Yes, in my house, Matt’s decision to fetch his grandmother back prompted moans of “noooo.” I didn’t feel manipulated by it, though, Hanna. I could imagine Matt making that call. In the last couple of years, I’ve watched a number of friends—you movingly among them, Meghan—put their own lives on hold to take care of sick parents. I’m not saying by any means that these halts are always or even often called for; I entirely agree with you that children are supposed to leave their parents (and grandparents)—it’s the job of growing up. Sacrifices like this should have clear limits. And Matt’s doesn’t, presently. He isn’t making a time-bounded decision to put off art school for a semester or a year, because Lorraine isn’t dying, she’s just getting old. As my husband pointed out, once you put off school indefinitely, how likely are you to go?
But if the next season turns out to show us Matt’s longer leave-taking, and he does get out of Dillon, then I’ll forgive the show that cheesy “you never left me so I’m not going to leave you” transgression. Because the wrestling and the stops and starts and the shading of noble selflessness into self-destruction do seem like a real part of leaving the grandma who raised you.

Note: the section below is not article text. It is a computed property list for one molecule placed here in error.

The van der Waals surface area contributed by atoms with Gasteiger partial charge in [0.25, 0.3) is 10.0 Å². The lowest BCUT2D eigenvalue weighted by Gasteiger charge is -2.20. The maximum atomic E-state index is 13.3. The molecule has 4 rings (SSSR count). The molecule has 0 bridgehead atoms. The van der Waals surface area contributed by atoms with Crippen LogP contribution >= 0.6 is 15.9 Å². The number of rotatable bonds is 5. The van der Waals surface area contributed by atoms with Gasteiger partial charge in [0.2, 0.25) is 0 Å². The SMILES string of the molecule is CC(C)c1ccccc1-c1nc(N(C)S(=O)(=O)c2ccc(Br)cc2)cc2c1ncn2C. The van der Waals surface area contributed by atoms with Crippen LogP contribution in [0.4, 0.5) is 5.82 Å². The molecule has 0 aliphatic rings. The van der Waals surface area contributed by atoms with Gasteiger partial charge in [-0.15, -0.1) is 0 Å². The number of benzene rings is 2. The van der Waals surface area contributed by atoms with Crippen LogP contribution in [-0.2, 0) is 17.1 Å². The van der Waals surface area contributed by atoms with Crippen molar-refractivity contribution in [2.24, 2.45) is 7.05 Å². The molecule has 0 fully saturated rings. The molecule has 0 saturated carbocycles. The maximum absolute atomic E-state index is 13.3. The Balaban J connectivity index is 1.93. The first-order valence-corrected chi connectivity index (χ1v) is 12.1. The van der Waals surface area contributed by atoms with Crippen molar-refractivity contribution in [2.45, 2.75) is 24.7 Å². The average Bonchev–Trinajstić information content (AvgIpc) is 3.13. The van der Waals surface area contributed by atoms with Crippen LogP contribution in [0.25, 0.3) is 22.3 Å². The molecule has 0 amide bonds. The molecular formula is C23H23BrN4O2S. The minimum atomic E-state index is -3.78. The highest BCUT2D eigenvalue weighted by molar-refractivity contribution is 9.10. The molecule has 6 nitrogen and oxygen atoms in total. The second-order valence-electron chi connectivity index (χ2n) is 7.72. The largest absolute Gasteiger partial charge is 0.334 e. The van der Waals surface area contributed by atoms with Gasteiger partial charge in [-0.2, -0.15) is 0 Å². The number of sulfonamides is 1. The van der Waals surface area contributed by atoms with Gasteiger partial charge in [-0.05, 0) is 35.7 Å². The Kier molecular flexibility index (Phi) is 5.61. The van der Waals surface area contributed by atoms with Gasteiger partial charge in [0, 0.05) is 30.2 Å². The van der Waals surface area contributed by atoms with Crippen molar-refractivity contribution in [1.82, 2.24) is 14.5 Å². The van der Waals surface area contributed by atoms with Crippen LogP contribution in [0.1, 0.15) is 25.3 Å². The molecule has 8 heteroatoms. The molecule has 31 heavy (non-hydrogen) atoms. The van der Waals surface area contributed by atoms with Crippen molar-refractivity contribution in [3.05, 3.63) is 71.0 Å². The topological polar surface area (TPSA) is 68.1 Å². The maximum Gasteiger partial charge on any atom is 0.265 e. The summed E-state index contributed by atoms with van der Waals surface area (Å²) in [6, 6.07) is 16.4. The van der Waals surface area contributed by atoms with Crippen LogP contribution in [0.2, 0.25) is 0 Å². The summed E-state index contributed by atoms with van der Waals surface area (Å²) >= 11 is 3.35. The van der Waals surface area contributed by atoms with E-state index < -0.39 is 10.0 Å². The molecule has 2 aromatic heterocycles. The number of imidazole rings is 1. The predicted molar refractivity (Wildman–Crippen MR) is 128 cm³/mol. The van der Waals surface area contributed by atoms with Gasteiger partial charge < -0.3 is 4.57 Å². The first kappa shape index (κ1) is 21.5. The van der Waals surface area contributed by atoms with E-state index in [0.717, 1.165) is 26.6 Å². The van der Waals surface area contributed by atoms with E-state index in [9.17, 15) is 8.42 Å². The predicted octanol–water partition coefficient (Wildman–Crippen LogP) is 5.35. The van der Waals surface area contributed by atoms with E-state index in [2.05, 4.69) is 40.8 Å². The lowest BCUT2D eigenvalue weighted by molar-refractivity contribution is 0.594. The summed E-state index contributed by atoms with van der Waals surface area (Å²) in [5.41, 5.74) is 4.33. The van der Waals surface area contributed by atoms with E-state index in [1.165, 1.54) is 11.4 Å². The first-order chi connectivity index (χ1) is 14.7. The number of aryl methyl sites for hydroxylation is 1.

Hanna, I agree that the future of football, and drama, is bright. Crosstown rivalry between schools from different sides of the tracks, oodles of potential for new characters, Eric with something to prove, Tami with divided loyalties, J.D. and Joe with … well I still find them irritatingly flat but maybe the writers will up their game on that score. And Meghan, you’re right that Eric’s fall saved the episode from sentimental overdose. But now that we’ve appreciated the dramatic potential, can I howl about the utter injustice for just one more moment? As my friend Matt Labash writes in an e-mail, “what’s a brother got to do to keep his job?” He continues:
But even in this shark-jumping third season, this is how we know it’s still a good show: you root for characters and against dramatic possibilities. … I’m rooting against my own interest, and I’m rooting for the interest of a person who doesn’t actually exist. That’s how you know the writers are doing their job.
It’s been a pleasure to watch and parse and muse with you. I can hardly say goodbye, since the three of us have a new Web site to launch soon. Which means that like FNL, we get to go another few (or many!) rounds. This exchange bodes well for all the give and take to come.